Public input sessions help ease tensions over use of old fish lab at Riverside Park, La Crosse official says

Fish Hatchery Public Input Meeting
Renovations are in process on the former fisheries lab at Riverside Park. (News 8 Now photo)

LA CROSSE, Wis. (WKBT) – The roiled waters around potential uses of the old fish control laboratory in Riverside Park appear to be calming after several public input sessions.
The six public meetings generated “constructive feedback” on the building on the north side of the park, said Dan Trussoni, the city’s parks, forestry building and parks manager.
Trussoni updated the Parks Board Thursday on the status of the plans, which had propelled controversy and prompted the Common Council to delay a rezoning request to shift from a public/semi-public district to commercial from August until October.
Some residents objected to Hatchery LLC’s plans to use the building as a wedding venue, with an AirBnB on the second floor. They raised concerns about possible restricting use of the park and parking, among other things.
Suggestions at one of the public sessions included perhaps blocking off parts of the year for community groups to use the park and having Sister City delegations stay in the AirBnB, if that plan comes to fruition, Trussoni said.
Other suggestions included using the building as a museum or art gallery, he said.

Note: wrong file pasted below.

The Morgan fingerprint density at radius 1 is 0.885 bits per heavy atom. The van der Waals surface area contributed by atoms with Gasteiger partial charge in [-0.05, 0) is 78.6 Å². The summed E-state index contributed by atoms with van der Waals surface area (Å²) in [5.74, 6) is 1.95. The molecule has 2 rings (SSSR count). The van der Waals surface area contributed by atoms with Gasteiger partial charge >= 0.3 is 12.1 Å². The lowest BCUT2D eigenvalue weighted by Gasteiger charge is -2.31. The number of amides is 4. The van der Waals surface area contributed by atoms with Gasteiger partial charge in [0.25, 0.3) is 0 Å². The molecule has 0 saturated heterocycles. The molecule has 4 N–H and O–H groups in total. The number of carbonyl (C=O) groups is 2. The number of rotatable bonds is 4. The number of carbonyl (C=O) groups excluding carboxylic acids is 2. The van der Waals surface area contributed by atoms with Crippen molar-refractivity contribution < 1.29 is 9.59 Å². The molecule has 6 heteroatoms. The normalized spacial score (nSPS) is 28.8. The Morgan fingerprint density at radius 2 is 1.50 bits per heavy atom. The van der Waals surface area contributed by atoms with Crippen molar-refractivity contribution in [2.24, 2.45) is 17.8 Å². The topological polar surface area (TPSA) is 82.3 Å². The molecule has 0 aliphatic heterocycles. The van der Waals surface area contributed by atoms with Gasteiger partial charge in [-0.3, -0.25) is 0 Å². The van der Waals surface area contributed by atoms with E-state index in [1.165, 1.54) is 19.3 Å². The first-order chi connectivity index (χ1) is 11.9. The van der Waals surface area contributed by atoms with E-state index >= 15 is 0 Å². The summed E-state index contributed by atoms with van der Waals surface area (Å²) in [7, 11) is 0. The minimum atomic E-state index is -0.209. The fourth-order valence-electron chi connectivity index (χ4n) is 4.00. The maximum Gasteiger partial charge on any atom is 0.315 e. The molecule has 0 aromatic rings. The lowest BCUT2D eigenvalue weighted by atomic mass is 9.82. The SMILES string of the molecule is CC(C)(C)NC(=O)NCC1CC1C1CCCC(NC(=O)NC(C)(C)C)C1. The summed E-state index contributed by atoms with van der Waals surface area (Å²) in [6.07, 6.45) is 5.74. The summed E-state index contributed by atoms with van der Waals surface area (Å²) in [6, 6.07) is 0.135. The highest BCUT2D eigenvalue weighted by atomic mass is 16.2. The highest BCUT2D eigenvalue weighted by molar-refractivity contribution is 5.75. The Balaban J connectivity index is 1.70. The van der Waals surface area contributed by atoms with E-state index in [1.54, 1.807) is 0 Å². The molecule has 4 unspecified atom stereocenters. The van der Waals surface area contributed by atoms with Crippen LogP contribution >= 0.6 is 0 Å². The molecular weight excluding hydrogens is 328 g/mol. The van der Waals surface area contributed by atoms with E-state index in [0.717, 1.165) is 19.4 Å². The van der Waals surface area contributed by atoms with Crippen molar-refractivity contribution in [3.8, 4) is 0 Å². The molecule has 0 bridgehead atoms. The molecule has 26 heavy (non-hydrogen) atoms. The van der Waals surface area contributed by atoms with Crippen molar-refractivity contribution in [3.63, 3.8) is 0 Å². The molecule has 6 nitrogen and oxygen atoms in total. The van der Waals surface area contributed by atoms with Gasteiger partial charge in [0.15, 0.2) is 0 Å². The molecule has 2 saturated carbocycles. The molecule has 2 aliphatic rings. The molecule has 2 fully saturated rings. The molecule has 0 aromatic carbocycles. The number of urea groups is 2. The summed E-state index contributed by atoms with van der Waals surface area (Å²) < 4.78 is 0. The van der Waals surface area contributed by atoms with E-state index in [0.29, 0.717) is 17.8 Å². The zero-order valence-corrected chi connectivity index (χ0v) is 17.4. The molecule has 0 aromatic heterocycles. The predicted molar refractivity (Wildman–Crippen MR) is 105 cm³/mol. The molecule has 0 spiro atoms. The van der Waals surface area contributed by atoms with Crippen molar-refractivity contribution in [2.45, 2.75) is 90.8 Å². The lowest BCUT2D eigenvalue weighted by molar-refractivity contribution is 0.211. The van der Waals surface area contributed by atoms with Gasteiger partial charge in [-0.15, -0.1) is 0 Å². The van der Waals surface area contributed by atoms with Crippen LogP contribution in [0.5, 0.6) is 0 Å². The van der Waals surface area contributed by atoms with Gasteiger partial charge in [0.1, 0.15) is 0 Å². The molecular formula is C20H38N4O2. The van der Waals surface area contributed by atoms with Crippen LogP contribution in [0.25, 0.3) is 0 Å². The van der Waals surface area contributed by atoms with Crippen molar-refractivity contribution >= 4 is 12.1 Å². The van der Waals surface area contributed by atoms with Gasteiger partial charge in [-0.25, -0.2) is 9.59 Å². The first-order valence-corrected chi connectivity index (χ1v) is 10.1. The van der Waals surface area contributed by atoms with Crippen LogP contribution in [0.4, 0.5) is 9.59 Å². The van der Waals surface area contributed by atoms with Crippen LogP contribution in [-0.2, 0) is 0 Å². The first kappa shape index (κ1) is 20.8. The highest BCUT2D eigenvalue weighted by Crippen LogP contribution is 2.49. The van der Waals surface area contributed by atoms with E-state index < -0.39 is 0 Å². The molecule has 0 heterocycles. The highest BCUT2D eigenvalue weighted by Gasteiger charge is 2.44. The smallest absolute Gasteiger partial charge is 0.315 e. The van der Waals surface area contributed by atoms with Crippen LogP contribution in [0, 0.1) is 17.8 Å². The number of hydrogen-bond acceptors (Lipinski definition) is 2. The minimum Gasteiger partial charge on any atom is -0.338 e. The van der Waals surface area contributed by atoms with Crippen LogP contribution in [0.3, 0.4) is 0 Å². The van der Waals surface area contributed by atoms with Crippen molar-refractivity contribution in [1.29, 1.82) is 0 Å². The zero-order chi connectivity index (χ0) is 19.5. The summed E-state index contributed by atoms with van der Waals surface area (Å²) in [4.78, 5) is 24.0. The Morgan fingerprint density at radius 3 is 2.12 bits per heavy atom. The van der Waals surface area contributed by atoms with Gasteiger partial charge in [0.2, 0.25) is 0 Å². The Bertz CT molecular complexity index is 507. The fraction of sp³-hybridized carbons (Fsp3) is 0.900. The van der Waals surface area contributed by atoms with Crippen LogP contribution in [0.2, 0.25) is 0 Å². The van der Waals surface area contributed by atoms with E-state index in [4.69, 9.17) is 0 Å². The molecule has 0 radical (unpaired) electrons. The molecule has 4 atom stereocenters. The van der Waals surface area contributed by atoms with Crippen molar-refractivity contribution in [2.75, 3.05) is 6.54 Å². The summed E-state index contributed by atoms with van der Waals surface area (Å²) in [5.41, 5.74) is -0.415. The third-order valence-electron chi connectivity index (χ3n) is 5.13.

Representatives of Hatchery LLC “are open to any idea,” Trussoni said.
Concerns also were raised about the impact of development on community partners such as Rotary Lights and Riverfest, as well as the Riverside International Friendship Gardens, he said.
Hatchery LLC representatives have met with officials of such ventures and gained their support, he said.
“When we started this, we wanted something the whole community could use,” he said.
Trussoni downplayed the parking concerns, noting that a 600-vehicle municipal parking ramp is nearby.
Any proceeds the city gains from leasing the facility will be invested in Riverside Park and the international gardens, he said.
An interesting factoid that one public session attendee brought up was that the building was never a fish hatchery, Trussoni said, and fish lab is a more accurate moniker because it was a government laboratory for studying fish.
Work on the city’s $500,000 restoration of the building is on track to return the exterior to its appearance in 1929, Trussoni said. Cement being poured for a new entry will make it compliant with the Americans with Disabilities Act. New windows are expected to be installed by mid December, he said.

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